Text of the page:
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The Student News Site of Texas A&M University - College Station

The Battalion

The Student News Site of Texas A&M University - College Station

The Battalion

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Op-ed: Head director reflects on Elephant Walk

Dedicated+in+1918%2C+the+bronze+statue+of+Lawrence+Sullivan+Ross+stands+in+front+of+the+Texas+A%26amp%3BM+Academic+Building+in+the+heart+of+campus.
Photo by Photo by Luke Henkhaus

Dedicated in 1918, the bronze statue of Lawrence Sullivan Ross stands in front of the Texas A&M Academic Building in the heart of campus.

As I took this past week to relax and enjoy time with my loved ones during my last Thanksgiving break, I also spent time reflecting on these past few months as the Head Elephant Walk and Jr. E-Walk Director. Here are my final thoughts that I would like to share with you, written with the support of Julian Moberly, Executive Director of Class Councils, Andrea Flores, Senior Class President, and the senior class officers. I hope this will provide more understanding of the changes in this year’s tradition.
According to many dictionary definitions, tradition is something that is passed down. There is no mention of tradition being immune to change. Elephant Walk has evolved greatly over time; there was a time when it was held in the middle of the day, when the Bonfire Memorial was a stop, when live elephants were brought to campus, etc. Class Councils records show that there has not been a stop in Academic Plaza every year, and for a quite a long time, the only activity that took place at stops was a yell practice. Starting in 2015, just three years ago, the Elephant Walk director chose to place a stop in Academic Plaza to read the names of the students who passed. Through all these changes, Elephant Walk as a tradition has persisted. It is a walk around campus with the senior class, making stops at select locations not to pay homage to historical figures, but to reminisce on memories made there, participate in yells, and, more recently, to hear keynote speakers.
Inclusion was the focus of this year’s Walks. Inclusion meant reading the names of the students who passed away at the first stop for both walks so that they too could be present throughout the entire Walk. Logistically, you cannot have two separate events stopping at the same location for their first stop. Inclusion meant having sign language interpreters for students with hearing disabilities. Inclusion meant having extra space in the EMS golf carts for students with physical disabilities. Inclusion meant acknowledging the voices of minority students.
Students were asked to walk through Academic Plaza in reverent silence this year to reflect on Silver Taps and Muster, as those two traditions have statues in the area. Walking silently past the statue of Sul Ross is not disrespectful, and it should not be interpreted as such. It should not be interpreted as an angry call to remove the statue from campus, and definitely not as ignoring or erasing history. The stop that has occurred in Academic Plaza in years past has sometimes been referred to as the “Sully Stop” in old timelines and plans simply because it was the visual focal point of the stop that year, not because the stop was to pay homage to Ross. And while Silver Taps does occur in Academic Plaza, it is a tradition exclusively held on the first Tuesday of every month, when needed — not during Elephant Walk. These past three years, the names of the students who passed have been read from the top of the Sully statue (not done during Taps); a statue, which, because of a somewhat dark history, bothers some students.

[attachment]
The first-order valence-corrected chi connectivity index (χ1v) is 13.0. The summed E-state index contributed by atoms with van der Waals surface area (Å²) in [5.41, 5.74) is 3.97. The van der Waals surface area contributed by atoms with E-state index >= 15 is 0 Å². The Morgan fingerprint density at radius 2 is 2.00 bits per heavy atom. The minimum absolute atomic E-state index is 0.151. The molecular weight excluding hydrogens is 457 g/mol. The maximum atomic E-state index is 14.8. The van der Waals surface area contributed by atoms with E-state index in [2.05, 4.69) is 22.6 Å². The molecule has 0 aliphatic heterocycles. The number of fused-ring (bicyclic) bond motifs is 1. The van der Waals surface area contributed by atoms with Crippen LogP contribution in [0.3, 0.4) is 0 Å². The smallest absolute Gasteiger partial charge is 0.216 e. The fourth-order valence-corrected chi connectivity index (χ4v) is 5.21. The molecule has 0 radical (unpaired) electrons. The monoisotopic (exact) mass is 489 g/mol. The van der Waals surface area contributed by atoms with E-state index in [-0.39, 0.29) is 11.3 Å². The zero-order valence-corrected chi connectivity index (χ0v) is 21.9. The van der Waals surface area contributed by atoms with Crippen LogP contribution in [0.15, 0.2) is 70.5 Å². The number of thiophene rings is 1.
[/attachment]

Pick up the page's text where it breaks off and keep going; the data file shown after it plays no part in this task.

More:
These students are not looking to be offended. They are simply aware that Ross put his life on the line fighting against the U.S. to uphold the practice of slavery, among other political actions he took to disenfranchise people of color. I included articles at the end for reference, not to discredit his legacy. Had Ross’ efforts been accomplished, these students would probably not be getting a top-tier education at the university he saved. No one is questioning or debating his great skill as a leader; some students are only concerned by the vision he had as one. Black students were not admitted under his watch, and the only female students were “honorary members,” exclusively the daughters of faculty. This integration didn’t occur until Rudder’s presidency. I merely state this as fact, not as retaliation to other public statements made about the statue.
Though the population of students with these feelings may not be large, there is no reason to sweep their feelings or concerns under the rug. Some students on this campus are hurting because of the way they have been treated here, or because of the way they have seen someone like them be treated. Does silently walking by the Sully statue during Elephant Walk resolve the plights of minority students? Of course not; it would be naive to think so. But a new conversation is starting, one that forces us to examine our past, present and future. What practices have we clung to that are not accepting of all students? Why are we brushing off the concerns of our fellow Aggies? Why are we so opposed to change?

Sources:

Texas A&M Diversity Timeline — timeline of A&M integration

The Jaybird-Woodpecker War: Reconstruction and redemption in Fort Bend County, Texas, 1869-1889 — pg. 78-81

Miscellaneous documents of the House of Representatives for the second session of the fifty-first Congress — pg. 390-391

Pease River Massacre: Texas Rangers Defeat Comanche, Rescue Cynthia Parker After 25 Years Captivity — section on Pease River Massacre

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